Leptospirosis Workup

Updated: May 18, 2017
  • Author: Sandra G Gompf, MD, FACP, FIDSA; Chief Editor: Michael Stuart Bronze, MD  more...
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Workup

Approach Considerations

Leptospires grow slowly in culture, and recovery rates are low. Serologic tests are available only in specialized laboratories, and the sensitivity of acute serologic tests is low. Consequently, those tests should not be the basis on which treatment is initiated. In a patient with compatible symptoms and a plausible exposure history, empiric therapy should be started.

Laboratory studies are used for two purposes: to confirm the diagnosis and to determine the extent of organ involvement and severity of complications. Laboratory confirmation of leptospirosis can be accomplished through isolation of the pathogen or by serologic testing.

Isolation of the leptospires from human tissue or body fluids is the criterion standard, but culture is not routinely available; thus, molecular assays such as DNA PCR are more commonly used, if available. Consultation with the local microbiology laboratory is essential, because processing requires specialized techniques. Urine is the most reliable body fluid to study because the urine contains leptospires from the onset of clinical symptoms until at least the third week of infection.

Other body fluids contain the organism, but the window of opportunity to isolate them is shorter. Blood and CSF may produce positive PCR or cultures during the first 7-10 days of symptoms.

Tissues (ie, liver, muscle, kidney, skin, eyes) are also sources of identification of the leptospires but are obviously more complicated to acquire.

Most often, paired acute and convalescent serum specimens are used to confirm the diagnosis. Again, this is a delayed means of confirmation because the acute sera are collected 1-2 weeks after onset of symptoms, and the convalescent sera are collected 2 weeks afterward.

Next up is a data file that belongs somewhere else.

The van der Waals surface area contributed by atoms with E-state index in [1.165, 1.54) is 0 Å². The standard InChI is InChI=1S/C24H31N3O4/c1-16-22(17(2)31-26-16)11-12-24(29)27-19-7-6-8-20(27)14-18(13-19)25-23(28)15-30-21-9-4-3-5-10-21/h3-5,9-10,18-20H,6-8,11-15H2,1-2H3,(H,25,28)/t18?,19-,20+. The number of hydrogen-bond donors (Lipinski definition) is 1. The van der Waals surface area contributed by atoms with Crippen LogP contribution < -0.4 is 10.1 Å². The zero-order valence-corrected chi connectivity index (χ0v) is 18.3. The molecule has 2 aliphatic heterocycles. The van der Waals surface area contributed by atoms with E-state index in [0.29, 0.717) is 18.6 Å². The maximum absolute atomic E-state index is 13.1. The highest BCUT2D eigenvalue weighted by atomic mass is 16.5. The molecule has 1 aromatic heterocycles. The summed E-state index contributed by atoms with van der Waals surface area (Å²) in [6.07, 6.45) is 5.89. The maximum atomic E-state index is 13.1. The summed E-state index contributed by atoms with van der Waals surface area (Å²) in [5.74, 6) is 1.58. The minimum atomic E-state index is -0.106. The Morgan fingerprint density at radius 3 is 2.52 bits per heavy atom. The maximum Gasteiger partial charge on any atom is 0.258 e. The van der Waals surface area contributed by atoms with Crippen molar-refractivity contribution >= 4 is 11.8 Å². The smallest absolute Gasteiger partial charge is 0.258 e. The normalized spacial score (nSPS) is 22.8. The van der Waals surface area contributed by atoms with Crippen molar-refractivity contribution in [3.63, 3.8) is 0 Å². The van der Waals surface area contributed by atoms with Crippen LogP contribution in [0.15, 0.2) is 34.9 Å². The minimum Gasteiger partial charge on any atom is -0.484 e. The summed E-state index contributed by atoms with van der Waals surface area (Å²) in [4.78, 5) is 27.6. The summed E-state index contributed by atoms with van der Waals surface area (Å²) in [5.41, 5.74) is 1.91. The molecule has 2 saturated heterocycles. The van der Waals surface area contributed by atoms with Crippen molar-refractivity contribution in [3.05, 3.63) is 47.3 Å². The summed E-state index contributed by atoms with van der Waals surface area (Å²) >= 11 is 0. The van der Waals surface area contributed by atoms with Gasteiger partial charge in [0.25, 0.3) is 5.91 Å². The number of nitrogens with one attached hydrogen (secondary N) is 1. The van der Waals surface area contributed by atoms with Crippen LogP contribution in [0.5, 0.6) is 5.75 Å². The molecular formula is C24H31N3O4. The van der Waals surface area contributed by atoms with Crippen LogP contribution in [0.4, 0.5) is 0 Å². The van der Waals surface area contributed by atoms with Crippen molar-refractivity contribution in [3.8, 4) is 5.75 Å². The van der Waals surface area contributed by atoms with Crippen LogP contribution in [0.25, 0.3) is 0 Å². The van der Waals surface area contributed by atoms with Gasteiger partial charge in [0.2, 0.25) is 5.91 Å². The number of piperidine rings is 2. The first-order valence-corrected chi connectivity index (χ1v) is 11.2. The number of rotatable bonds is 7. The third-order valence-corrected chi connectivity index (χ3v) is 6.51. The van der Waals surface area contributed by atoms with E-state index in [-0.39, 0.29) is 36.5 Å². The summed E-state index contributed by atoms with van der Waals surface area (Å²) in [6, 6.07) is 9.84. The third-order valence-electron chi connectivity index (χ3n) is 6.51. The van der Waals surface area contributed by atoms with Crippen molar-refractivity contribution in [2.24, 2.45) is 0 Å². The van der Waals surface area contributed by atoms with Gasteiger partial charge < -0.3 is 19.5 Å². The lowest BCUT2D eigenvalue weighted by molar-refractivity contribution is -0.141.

Antileptospire antibodies in these samples are detected using the microscopic agglutination test (MAT). The Centers for Disease Control and Prevention (CDC) laboratory in Atlanta, Georgia, performs the MAT using 23 leptospire antigens. A 4-fold rise in MAT titer between acute and convalescent sera with any of these antigens confirms the diagnosis of leptospirosis.

Faster laboratory methods may strongly suggest the diagnosis of leptospirosis, but they may be no more readily available than the CDC laboratory in Atlanta. A single MAT titer of 1:200 on any sera or identification of spirochetes on dark-field microscopy, when accompanied by the appropriate clinical scenario, is strongly suggestive.

In suspected leptospirosis, further laboratory studies should be routinely performed to determine the extent and severity of organ involvement after the acute phase of illness. A complete blood cell count (CBC) is necessary. Findings on general laboratory studies are as follows:

  • In patients with mild disease, elevated erythrocyte sedimentation rates and peripheral leukocytosis (3,000-26,000 x 109/L) with a left shift are noted
  • Significant anemia due to pulmonary and gastrointestinal hemorrhage can occur
  • The platelet count may be diminished as a component of disseminated intravascular coagulation (DIC)
  • levels of blood urea nitrogen and serum creatinine may be profoundly elevated in the anuric or oliguric phase
  • Serum creatine kinase levels (MM fraction) are often elevated in patients with muscular involvement.